Some quick facts about cyberbullying, according to PREVNET, Canada’s authority when it comes to research and resources for bullying prevention: 25% of Canadian kids admit to taking part in cyberbullying, one in three admit to being cyberbullied, and nearly half of Canadian youth in distress report involvement in cyberbullying.
When it comes to dealing with cyberbullying, the first rule for a parent is: don’t panic. Bullying may have evolved a bit since you were in school, but the same basic rules still apply. When you talk to your child about how they should treat people and what good manners are, it’s worthwhile to mention what these things mean when your child is online. It’s important to foster good communication with your child, so they know they can come to you with problems. And your child should know what cyberbullying is and how to report it.
But let’s say you’ve done all that and you’re unsure that your child—or indeed, your teenager—will come to you if they’re cyberbullied. Or worse, if they’re the one doing the cyberbullying. Here are a few signs to watch and what to do if you suspect cyberbullying is happening.
Signs Your Child May Be a Victim of Cyberbullying
- Gets nervous when receiving a text or email
- Refuses to discuss their online activity
- Abruptly shutting down or stepping away from the computer mid-use
- Withdrawing from family and friends in real life
- Trouble sleeping at night
- Uneasy about attending school or other activities
- Pretends to be sick
- Unexplained anger or depression
- Unexplained stomach aches or headaches
- Stops going online completely
- Takes extra steps to hide phone and online activity
- Avoids social interactions
- Undergoes abrupt behaviour changes
- Suicidal thoughts
Signs Your Child May Be Engaged in Cyberbullying
- Abruptly switches off or closes screens when you enter the room
- Uses a computer, tablet, or phone at all hours of the day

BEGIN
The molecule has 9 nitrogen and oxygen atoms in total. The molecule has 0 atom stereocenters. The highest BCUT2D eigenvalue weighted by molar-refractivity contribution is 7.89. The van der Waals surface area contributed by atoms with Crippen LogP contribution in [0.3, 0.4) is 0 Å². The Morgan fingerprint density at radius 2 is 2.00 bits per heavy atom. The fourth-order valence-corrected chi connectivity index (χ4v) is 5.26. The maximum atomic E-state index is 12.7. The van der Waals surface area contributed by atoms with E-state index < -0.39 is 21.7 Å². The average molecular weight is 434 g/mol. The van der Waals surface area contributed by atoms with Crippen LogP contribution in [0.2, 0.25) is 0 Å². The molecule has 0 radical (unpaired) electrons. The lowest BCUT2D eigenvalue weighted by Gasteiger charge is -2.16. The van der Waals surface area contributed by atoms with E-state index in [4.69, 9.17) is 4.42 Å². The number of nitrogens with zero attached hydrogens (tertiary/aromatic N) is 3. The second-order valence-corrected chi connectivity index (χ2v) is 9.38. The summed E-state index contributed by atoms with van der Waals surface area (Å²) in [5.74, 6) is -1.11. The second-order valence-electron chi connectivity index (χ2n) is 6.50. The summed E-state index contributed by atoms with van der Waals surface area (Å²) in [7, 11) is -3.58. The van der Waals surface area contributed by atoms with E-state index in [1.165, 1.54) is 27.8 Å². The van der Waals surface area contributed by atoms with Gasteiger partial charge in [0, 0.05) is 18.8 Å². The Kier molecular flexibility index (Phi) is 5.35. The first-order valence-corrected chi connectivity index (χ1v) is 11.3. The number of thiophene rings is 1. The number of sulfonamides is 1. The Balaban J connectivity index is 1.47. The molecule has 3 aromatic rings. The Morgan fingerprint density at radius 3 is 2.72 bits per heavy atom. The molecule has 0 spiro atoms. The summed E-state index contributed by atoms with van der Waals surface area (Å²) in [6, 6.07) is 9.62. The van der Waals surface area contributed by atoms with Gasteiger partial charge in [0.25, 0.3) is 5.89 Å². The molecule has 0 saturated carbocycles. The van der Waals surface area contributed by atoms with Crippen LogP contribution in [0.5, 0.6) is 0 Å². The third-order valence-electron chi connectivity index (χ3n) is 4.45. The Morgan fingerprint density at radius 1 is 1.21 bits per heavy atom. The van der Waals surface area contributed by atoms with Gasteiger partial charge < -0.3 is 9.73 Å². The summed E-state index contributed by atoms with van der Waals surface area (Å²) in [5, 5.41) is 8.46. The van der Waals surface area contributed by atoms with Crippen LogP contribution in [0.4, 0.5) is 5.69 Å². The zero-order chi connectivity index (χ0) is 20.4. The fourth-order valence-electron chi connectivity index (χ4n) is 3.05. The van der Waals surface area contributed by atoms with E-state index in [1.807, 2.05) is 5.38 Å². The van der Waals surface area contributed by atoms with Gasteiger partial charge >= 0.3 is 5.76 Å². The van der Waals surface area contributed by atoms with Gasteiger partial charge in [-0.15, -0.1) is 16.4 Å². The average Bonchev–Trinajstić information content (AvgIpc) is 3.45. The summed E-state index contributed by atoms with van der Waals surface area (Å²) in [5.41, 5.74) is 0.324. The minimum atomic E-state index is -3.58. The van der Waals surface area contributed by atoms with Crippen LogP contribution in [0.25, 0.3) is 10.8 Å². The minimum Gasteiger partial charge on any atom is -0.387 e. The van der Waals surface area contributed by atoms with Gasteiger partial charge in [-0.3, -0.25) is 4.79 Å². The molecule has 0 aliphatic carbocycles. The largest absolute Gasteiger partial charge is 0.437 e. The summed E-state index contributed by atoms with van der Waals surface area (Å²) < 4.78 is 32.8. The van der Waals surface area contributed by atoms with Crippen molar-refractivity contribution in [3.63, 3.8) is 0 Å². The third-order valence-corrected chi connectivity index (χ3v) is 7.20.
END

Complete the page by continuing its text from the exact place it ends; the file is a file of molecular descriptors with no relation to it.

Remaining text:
- Browses the web in a private browsing mode
- Creates multiple social network accounts under other names
- Refuses to discuss what they’re doing online
3 Steps to Talking to Your Child About Cyberbullying
Initiate a Discussion
If you’ve seen a few of the signs of cyber bullying, it’s time to gather all the facts. Be gentle but firm, and say something like: “I’ve noticed XYZ. What’s going on?” That’s it. You don’t need to grill or interrogate your child. In fact, they’ll probably withhold details if you go with that approach.
If you maintain a calm tone, your child will open up to you more. Nobody likes sharing embarrassing situations, least of all children and teenagers, so your non-judgemental tone will help. No matter whether your child is being cyberbullied, the one doing the cyberbullying, or both, calmly confront them with your evidence.
Keep an Open Mind
It may take some time for the whole story to emerge from what your child tells you. The best way to make that happen is to not interrupt them too much and not to make assumptions about what happened. If your child feels like you aren’t listening to them, they might get defensive. Then you’ll never get the whole story.
The Bottom Line
Short of installing child-monitoring software on your child’s smartphone and computer, the way to detect cyberbullying is to keep an eye on your child’s behaviour and watch for the above signs of cyberbullying. Cyberbullying is something all parents need to be aware of; if you need more resources, know that lots are available on PREVNet.